The Mississippi Gaming Commission on Thursday released its official report for the first full month of sports betting, and the state took in $7.7 million in handle with gross taxable revenue of $644,489. The handle includes futures bets made, while the taxable revenue does not include futures bets, many of which are not yet decided.
Mississippi’s coastal casinos, which include sportsbooks from Bay St. Louis to the Biloxi area, took in the most amount of bets, with $4,363,799, while the most bets were made on baseball, followed by football and parlay cards. The report runs from Aug. 1-31, and does not include the figures through Labor Day weekend.
In terms of breakdown, Mississippi sportsbooks took $3,326,580 bets on baseball, $2,388,273 on football and $1,518,973.46 on sports parlay cards. There were also about $116,000 worth of basketball bets and $$346,000 on other sports made. Expect football to be king in September – when you add in the first weekend of college football games, the handle was $9.8 million through Sept. 3, which means state sportsbooks took in about $3.5 million in bets over the Labor Day weekend. The year-to-date handle through Sept. 8 was $16.3 million.
First Month of Mississippi Sports Betting Through Labor Day Shows Potential of Gulf Coast Market
“The Mississippi Gaming Commission has been very pleased with the operations at our sportsbooks to date,” Jay McDaniel MCG Deputy Director told Sports Handle. “The August revenue numbers were about what we expected, and the $7.7 million of handle is very encouraging. As you know, we have 20 casino operators that have sportsbooks running now, but they were not all open the entire month of August, so we expect September revenue to be greater.”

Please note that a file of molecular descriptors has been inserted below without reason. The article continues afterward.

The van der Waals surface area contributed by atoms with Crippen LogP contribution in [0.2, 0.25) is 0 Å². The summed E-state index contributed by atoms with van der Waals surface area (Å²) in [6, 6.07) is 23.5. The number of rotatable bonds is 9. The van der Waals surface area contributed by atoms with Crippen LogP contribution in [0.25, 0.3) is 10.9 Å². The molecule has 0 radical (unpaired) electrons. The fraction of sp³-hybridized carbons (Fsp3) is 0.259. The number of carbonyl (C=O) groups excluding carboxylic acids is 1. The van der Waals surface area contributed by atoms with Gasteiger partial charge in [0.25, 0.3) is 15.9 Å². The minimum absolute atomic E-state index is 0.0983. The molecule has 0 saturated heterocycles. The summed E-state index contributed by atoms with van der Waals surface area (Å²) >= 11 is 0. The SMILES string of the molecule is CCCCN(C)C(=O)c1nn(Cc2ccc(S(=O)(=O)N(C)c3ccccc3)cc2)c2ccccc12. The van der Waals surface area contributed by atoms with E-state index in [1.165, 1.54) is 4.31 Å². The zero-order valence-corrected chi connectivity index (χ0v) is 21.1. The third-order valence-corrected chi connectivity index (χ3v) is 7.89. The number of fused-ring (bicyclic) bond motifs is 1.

Only two sportsbooks were open for the entire reporting period and five total for the two weeks of the period. The remaining 15 sportsbooks opened on Aug. 17 or later.
The hold, or the amount the sportsbooks kept, was a little more than 10 percent, according to the report. The hold in Nevada is typically around 5 percent. In August, New Jersey sportsbooks kept about 9.6 percent and in July, Delaware book held 6.4 percent of wagers.
The state of Mississippi taxes sports betting at 12 percent (8 percent state, 4 percent local), which translates into about $77,000 pouring into state coffers after the first full month of sports betting.
It’s also important to note that the August numbers are nowhere near complete – besides missing the first NFL weekend and barely catching some SEC football, only a handful of the state’s sportsbooks were open for business. Now that more are up and running, the September numbers should blow away August.
Mississippi Sportsbooks Opened Throughout the Month of August, and Report Doesn’t Include First NFL Weekend, So Expect Handle to Rise in September
Mississippi was the third state behind Delaware and New Jersey to open for sports betting, and by way of comparison, New Jersey, with a population of about 9 million people took in $40.6 million for its first full month (July 1-31) and Delaware took in $8.2 million total wagers in its first full month (June 25-July 29).
Mississippi has a population of about 3 million – and lacks access to a major metropolitan area. New Jersey’s FanDuel Sportsbook at the Meadowlands is just a hop, skip and a jump from New York City, while Delaware Park is less than an hour drive to Philadelphia. Mississippi benefits from traffic from nearby New Orleans, but New York and Philadelphia dwarf New Orleans’ population.
Mississippi became the third state to open for sports betting when the Beau Rivage Resort & Casino in Biloxi and Gold Strike Casino in Tunica took the state’s first sports bets on Aug. 1. The remainder of the state’s casinos opened as the month wore on. Also keep in mind that MS sportsbooks are permitted to offer mobile betting options on-premises only. That means literally on the casino property.
Given the limitation, operators so far are focused on mastering the retail side of operations as some may explore mobile options later, and perhaps the gaming commission open up mobile betting statewide down the line.
In addition, the sports betting is available at the Choctaw-owned Golden Moon sportsbook, but tribal casinos in Mississippi are not governed by the gaming commission.